• clinical cases encountered during ethics consults are used for small group teaching;

• experience in teaching complex ethics topics to students improves ethics consultants’ communication skills;

• research skills improve with exposure to frontline educational and clinical realities.

“Having committed individuals who receive some kind of acknowledgement — for us, in the form of FTE — for their work is important for retaining good people,” says Volpe.

An increasingly pluralistic society is likely a contributing factor to ethics demand. “If you see culture wars among society, there’s going to be culture wars at the bedside,” says Nash. Sometimes cases are so difficult that a subspecialist is needed who has experienced the scenario previously, or is familiar with the relevant literature. “All health professions should have some competence in communication. But they may have gaps and may need assistance,” says Nash.

In Volpe’s experience, institutions without palliative care or psychiatric consult services see higher numbers of ethics consultations. “Our psychiatry consult service performs the vast majority of capacity evaluations that are necessary for patient care,” says Volpe. The hospital also has a strong palliative care service, which conducts most consults involving end-of-life goals of care.

“If neither of these services existed — or they were weak — ethics would be conducting many more consults each year,” says Volpe. “Capacity evaluations and goals of care discussions would likely be under our purview.”

Another institution-specific variable is the degree of investment in ethics. “When institutional culture or leadership does not overtly support ethics, it can be difficult for an ethics consult service to see sustained growth,” says Volpe.

With care becoming more complex, a team approach is used for patient care. As a result, says Volpe, “Institutions as well as individual providers are taking an increasingly inclusive view of services such as clinical ethics.”

For some ethicists, a surge in demand for ethics mirrors the surrounding culture. “In the same way in which our society is struggling with ‘What is the right thing to do?’ we see that same struggle blossoming in the hospital,” says Martha Jurchak, PhD, RN, executive director of the ethics service at Brigham and Women’s Hospital in Boston.

Jurchak says that previously held societal agreements on morality have been “shredded.” “The previous standard of some objective truth is replaced by ‘the truth is what I say it is,’” she explains. “I find we struggle with how to do clinical ethics consultation in a post-moral world.”

Meeting surging demand for ethics consultations, says Volpe, “is no small feat, even for services such as ours that enjoy strong institutional support.”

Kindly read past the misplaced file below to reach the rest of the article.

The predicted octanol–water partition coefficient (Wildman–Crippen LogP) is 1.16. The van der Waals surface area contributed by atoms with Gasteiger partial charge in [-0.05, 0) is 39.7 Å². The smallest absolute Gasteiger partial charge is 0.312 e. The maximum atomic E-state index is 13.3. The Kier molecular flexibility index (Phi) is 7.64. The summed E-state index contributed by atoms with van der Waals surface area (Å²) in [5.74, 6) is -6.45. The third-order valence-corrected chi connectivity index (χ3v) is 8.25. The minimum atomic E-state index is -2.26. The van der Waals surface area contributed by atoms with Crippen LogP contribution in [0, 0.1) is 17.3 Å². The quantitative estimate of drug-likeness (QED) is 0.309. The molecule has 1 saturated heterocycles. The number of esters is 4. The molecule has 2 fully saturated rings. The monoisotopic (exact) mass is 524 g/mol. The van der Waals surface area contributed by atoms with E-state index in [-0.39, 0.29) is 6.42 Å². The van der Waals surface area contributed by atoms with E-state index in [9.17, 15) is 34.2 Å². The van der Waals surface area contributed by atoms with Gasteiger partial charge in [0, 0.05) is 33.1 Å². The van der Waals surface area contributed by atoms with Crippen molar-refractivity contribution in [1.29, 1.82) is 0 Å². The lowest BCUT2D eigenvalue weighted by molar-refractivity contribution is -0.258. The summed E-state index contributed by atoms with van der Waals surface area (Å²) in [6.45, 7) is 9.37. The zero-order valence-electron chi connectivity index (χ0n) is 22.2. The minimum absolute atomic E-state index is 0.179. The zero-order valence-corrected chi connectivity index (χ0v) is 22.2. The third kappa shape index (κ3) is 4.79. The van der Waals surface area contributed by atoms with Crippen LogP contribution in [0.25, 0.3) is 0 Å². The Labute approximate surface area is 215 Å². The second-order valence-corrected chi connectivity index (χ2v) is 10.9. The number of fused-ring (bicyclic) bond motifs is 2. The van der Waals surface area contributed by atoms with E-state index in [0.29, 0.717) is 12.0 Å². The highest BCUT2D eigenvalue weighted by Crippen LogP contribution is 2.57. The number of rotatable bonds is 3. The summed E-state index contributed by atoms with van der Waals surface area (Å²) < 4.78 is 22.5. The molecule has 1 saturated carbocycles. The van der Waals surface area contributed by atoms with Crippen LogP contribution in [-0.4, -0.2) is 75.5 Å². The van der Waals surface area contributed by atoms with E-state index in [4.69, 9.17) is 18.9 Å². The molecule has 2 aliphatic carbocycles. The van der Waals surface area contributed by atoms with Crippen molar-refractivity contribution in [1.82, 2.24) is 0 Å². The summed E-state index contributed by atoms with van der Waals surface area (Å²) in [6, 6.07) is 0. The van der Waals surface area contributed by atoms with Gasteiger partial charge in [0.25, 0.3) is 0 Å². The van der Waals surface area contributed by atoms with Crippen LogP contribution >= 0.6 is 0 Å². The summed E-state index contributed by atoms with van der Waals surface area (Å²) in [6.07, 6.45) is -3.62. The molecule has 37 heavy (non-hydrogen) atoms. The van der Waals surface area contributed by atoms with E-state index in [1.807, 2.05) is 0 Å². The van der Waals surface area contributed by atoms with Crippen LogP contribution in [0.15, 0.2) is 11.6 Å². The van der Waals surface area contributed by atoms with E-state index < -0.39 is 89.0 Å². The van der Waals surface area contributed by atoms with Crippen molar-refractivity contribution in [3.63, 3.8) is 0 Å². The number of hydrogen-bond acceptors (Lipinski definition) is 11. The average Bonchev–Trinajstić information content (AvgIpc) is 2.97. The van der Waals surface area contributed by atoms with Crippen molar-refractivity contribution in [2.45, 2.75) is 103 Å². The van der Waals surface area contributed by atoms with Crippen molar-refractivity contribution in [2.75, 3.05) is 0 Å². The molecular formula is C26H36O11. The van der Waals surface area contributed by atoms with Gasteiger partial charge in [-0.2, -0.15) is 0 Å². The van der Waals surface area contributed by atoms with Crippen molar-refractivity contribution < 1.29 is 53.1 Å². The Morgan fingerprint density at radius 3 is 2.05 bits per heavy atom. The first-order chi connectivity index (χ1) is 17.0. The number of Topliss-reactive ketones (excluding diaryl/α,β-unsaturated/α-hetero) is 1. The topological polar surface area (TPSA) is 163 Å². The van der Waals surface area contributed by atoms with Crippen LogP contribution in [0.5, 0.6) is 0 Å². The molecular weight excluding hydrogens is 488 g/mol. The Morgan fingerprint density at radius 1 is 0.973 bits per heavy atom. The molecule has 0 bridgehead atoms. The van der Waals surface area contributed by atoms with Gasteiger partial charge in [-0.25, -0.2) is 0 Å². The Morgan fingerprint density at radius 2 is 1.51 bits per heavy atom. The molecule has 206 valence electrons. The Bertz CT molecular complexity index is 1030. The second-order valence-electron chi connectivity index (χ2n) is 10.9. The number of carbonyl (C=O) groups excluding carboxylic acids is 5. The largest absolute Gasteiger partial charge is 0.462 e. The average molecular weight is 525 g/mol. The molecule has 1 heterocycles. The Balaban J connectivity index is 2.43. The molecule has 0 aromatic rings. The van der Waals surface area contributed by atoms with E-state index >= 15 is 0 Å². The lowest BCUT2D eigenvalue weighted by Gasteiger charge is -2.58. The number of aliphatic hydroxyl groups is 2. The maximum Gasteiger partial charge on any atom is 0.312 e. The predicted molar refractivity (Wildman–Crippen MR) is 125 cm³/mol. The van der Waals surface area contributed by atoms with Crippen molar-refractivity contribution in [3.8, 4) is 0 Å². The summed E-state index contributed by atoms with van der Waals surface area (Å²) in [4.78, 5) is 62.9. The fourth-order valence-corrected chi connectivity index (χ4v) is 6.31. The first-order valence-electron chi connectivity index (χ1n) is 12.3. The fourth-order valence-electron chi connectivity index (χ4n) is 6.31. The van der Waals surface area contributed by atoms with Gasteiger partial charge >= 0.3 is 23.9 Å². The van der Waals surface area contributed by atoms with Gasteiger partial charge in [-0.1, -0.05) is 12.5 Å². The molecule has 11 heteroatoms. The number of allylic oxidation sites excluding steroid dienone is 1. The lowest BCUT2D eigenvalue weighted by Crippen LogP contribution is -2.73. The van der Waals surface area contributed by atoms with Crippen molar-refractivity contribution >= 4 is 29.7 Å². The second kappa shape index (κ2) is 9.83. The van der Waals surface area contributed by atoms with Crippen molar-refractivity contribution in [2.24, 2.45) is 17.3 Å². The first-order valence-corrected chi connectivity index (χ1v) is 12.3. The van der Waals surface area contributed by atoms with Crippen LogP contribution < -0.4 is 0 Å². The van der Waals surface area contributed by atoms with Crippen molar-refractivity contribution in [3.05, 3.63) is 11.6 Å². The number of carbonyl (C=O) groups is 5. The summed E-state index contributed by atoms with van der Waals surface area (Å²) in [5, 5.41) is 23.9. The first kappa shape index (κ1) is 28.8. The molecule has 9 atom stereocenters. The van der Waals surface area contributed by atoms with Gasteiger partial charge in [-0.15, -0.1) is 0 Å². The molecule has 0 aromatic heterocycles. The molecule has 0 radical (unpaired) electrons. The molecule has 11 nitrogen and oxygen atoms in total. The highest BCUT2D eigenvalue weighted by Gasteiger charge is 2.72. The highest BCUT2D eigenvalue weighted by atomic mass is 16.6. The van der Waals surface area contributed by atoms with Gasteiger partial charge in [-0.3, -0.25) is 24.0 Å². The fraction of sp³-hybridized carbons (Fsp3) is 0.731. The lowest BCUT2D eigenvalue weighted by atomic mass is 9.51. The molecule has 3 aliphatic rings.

At the end of an ethics rounds discussion or consultation of a particularly difficult case, Jurchak often says, “OK, this is a really emotionally draining case. An important part of the work is how you take care of yourself after you leave here. You need to pay attention to this to be able to continue to do this hard work.”

Keeping hospital leaders informed on ethics consultation volume also is important. Ethicists at Brigham and Women’s report this information at quarterly meetings with the chief nursing officer and chief medical officer. They make a point of including some compelling stories along with their data. “It’s important that there be some narratives to help the numbers come alive,” says Jurchak.

Establishing proactive interventions, such as weekly unit-based rounds, can help. Jurchak often begins by saying “Who are the patients on the unit this week that you are worried about?”

Talking about an “ethics worry” builds moral community in the organization. “Everyone is sensitive to the ethical aspects of their work, and feels the moral agency to address them,” says Jurchak.


1. Gorka C, Craig CM, Spielman BJ. Growing an ethics consultation service: A longitudinal study examining two decades of practice. AJOB Empir Bioeth 2017; 8(2):116-127.


• Martha Jurchak, PhD, RN, Executive Director, Ethics Service, Brigham and Women’s Hospital, Boston. Phone: (617) 983-7842. Email: mjurchak@partners.org.

• Ryan R. Nash, MD, MA, FACP, FAAHPM, Director, The Center for Bioethics and Division of Bioethics, The Ohio State University College of Medicine, Columbus. Phone: (614) 366-8405. Email: ryan.nash@osumc.edu.

• Rebecca Volpe, PhD, Director, Clinical Ethics Consultation Service, Milton S. Hershey Medical Center, Hershey, PA. Phone: (717) 531-8778. Email: rvolpe@pennstatehealth.psu.edu.